The PREGVAXGRIP Study: a Cohort Study to Assess Foetal and Neonatal Consequences of In Utero Exposure to Vaccination Against A(H1N1)v2009 Influenza
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In October 2009, in the context of an A(H1N1)v2009 influenza pandemic, a vaccination campaign was launched in France, in which one of the priority groups was pregnant women, on account of the high risk of developing complications following infection by this virus.
The aim of this multicentric, prospective, observational study was to assess safety and pregnancy outcomes in a cohort of pregnant women when receiving the A(H1N1)v2009 influenza pandemic vaccine.
This was a prospective study that followed up pregnant women recruited mainly in vaccination centres and maternity departments. Following the expected delivery date, follow-up data were collected concerning the delivery, the infant, and, if appropriate, the reasons why the pregnancy did not reach its term.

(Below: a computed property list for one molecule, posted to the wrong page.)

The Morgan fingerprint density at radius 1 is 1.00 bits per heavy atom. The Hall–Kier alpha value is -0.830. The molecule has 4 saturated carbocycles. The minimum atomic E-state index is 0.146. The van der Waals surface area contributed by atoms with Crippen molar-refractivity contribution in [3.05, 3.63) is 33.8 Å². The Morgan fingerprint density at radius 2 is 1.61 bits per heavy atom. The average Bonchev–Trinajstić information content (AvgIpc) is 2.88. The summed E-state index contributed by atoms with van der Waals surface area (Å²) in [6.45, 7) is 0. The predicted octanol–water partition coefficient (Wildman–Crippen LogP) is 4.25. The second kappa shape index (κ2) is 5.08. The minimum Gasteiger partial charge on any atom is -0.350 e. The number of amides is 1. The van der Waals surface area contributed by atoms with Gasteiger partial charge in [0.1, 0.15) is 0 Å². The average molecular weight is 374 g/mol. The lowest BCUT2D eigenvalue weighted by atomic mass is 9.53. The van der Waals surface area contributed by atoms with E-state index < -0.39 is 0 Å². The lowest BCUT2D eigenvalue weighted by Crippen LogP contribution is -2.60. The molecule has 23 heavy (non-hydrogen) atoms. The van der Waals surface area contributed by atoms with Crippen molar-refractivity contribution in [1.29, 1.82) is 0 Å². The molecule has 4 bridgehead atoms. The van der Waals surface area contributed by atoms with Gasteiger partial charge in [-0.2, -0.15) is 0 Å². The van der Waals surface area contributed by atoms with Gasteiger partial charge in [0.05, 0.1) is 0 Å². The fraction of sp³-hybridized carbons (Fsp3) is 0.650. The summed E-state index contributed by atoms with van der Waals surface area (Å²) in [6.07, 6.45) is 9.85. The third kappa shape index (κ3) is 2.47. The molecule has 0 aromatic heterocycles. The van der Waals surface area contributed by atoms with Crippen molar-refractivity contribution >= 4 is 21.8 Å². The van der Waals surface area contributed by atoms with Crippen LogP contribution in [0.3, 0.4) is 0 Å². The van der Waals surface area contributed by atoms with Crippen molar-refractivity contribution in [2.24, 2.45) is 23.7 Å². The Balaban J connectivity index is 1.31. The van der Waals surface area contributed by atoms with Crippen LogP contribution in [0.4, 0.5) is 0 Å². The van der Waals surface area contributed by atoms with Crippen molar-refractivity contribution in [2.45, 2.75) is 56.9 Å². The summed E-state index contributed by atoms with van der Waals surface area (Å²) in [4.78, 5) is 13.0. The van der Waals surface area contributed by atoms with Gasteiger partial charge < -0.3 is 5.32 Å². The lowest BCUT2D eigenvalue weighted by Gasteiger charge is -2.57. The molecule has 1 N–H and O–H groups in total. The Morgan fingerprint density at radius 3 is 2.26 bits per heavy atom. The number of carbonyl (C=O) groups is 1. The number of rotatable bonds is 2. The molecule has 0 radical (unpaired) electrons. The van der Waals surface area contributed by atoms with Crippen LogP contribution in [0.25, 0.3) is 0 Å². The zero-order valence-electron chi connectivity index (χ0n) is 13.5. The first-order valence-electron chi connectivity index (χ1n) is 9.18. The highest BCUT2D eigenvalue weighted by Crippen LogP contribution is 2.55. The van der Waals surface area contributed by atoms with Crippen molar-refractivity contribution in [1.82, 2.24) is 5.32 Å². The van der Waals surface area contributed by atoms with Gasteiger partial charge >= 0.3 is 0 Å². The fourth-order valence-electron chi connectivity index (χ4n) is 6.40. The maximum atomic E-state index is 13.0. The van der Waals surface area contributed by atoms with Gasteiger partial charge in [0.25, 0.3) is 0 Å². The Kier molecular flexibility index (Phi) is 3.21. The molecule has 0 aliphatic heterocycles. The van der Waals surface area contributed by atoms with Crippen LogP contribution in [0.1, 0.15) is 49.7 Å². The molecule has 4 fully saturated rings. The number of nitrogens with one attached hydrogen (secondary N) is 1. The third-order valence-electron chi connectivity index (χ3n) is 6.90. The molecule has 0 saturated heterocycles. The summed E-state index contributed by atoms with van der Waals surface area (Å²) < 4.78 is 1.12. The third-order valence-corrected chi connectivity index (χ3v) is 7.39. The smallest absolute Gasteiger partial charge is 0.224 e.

Between 1 November 2009 and 31 March 2010, 2,415 pregnant women were included at the time of vaccination; 97.6 % of women received a vaccine without adjuvant and 2.4 % received an adjuvanted vaccine. Ninety-two (3.9 %) women were vaccinated during the first trimester of pregnancy, 1,090 (46.5 %) during the second trimester, and 1,162 (49.6 %) during the third trimester. One hundred and thirty-three adverse events (5.5 % of women) were reported, of which 12 were unexpected or serious. There were 2,246 (93.0 %) known pregnancy outcomes with 12 spontaneous abortions (0.5 %), 6 stillbirths (0.3 %), and 4 therapeutic abortions (0.2 %). There were 65 neonates with congenital anomalies, among which 31 were major. But only one congenital malformation (1.4 %) was reported for the 92 women vaccinated in their first trimester. Of the women, 93.3 % were delivered full term and 6.7 % preterm. For 96 (4.2 %) neonates, a disorder was reported in the neonatal period and 130 (5.6 %) were transferred to the neonatology department.
This study suggests that exposure to the A(H1N1)v2009 pandemic influenza vaccine during pregnancy does not increase the risk of adverse pregnancy outcomes. However, because of the relatively small number of women exposed during the first trimester, other studies are needed to exclude an increased risk of malformation.
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